All of these requirements apply to the ESN server only. Your NFuse Classic web server can be on a non-Microsoft platform.
Component 3. ESN Database
ESN stores all of its information in a database. In addition to the cached lists of server farm applications and the user account mappings mentioned previously, the ESN database also stores all of the ESN configuration settings and any log files that you enable. (Unlike NFuse Classic, ESN does not store any information is text-based configuration files.)
The ESN database must be a Microsoft SQL 7.0 or SQL 2000 server. In large environments, a single ESN database can be used with multiple ESN servers. In a sense, the ESN database is kind of like the "data store" for ESN servers.
The exact size of the database will vary depending on the number of farms, applications, user mappings, and log files that you have. However, even the largest ESN databases are not especially large.
Component 4. MetaFrame XP Servers
The last ESN server component is the MetaFrame XP servers. In ESN environments, MetaFrame XP servers perform the exact same role that they do in NFuse classic environments. The only difference is that they provide information about farm applications via the Citrix XML service to ESN servers instead of NFuse Classic servers.
In order for a MetaFrame XP server to work with ESN, it must have Feature Release 1 or 2 installed.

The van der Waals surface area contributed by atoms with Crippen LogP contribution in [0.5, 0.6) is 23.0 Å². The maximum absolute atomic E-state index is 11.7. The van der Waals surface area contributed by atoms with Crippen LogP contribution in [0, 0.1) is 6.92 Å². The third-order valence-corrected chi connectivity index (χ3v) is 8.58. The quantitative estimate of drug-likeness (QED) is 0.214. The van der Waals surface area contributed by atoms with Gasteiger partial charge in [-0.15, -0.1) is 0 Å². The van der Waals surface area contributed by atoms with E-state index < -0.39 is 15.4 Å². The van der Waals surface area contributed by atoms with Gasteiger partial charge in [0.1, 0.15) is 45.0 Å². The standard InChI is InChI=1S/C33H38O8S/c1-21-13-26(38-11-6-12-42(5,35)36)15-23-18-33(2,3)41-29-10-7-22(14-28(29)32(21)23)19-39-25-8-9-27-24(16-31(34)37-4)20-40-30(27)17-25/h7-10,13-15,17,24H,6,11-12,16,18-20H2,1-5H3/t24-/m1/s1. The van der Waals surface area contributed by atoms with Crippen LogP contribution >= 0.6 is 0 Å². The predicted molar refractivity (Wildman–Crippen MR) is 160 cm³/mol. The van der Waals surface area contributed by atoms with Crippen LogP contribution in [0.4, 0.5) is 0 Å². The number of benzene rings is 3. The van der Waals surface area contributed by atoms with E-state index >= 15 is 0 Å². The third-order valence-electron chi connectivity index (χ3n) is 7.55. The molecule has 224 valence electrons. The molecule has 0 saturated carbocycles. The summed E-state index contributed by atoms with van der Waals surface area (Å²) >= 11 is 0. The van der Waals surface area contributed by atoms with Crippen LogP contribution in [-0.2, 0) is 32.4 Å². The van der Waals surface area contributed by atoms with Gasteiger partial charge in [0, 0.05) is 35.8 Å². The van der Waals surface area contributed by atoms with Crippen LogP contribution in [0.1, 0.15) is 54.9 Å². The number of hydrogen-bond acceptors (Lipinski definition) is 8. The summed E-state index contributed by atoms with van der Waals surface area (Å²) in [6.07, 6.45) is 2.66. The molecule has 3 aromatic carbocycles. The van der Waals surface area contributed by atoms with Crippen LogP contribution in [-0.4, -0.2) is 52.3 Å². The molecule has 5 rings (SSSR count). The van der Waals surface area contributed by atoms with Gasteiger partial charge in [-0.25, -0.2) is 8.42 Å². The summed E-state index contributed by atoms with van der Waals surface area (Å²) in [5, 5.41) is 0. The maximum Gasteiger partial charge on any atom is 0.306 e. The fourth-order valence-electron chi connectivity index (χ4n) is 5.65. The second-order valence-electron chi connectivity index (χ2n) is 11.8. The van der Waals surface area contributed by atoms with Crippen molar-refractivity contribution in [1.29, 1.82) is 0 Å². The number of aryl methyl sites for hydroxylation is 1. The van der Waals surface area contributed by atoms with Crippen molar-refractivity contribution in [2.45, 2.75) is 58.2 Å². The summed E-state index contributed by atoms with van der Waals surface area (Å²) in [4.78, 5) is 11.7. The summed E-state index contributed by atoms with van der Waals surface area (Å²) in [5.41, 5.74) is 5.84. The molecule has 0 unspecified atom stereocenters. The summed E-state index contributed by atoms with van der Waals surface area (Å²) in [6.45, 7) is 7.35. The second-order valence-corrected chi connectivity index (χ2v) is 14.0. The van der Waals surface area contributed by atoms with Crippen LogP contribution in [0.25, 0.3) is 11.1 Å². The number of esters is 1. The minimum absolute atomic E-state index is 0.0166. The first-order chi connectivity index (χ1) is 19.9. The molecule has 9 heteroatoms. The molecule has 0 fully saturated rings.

Component 5. ICA Clients
ICA clients access the ESN environment in the same way that they access NFuse Classic environments. Similar to when NFuse Classic is used, once a MetaFrame XP ICA session is launched, both the ESN and the NFuse servers are no longer involved. At that point the user has a direct connection to the MetaFrame XP server.
At minimum, end users must have Internet Explorer 5.01 with Service Pack 2, 5.5 with Service Pack 2, or Netscape 4.7 to access ESN web portals. All ICA client platforms are supported except for the Java client version 6.30. (You can use the Java client version 6.20.)
Designing your ESN Solution
Now that you know how ESN works, you can start to think about the design of your ESN environment. There are several issues to consider:
- What will be your strategy for aggregating published applications from multiple server farms?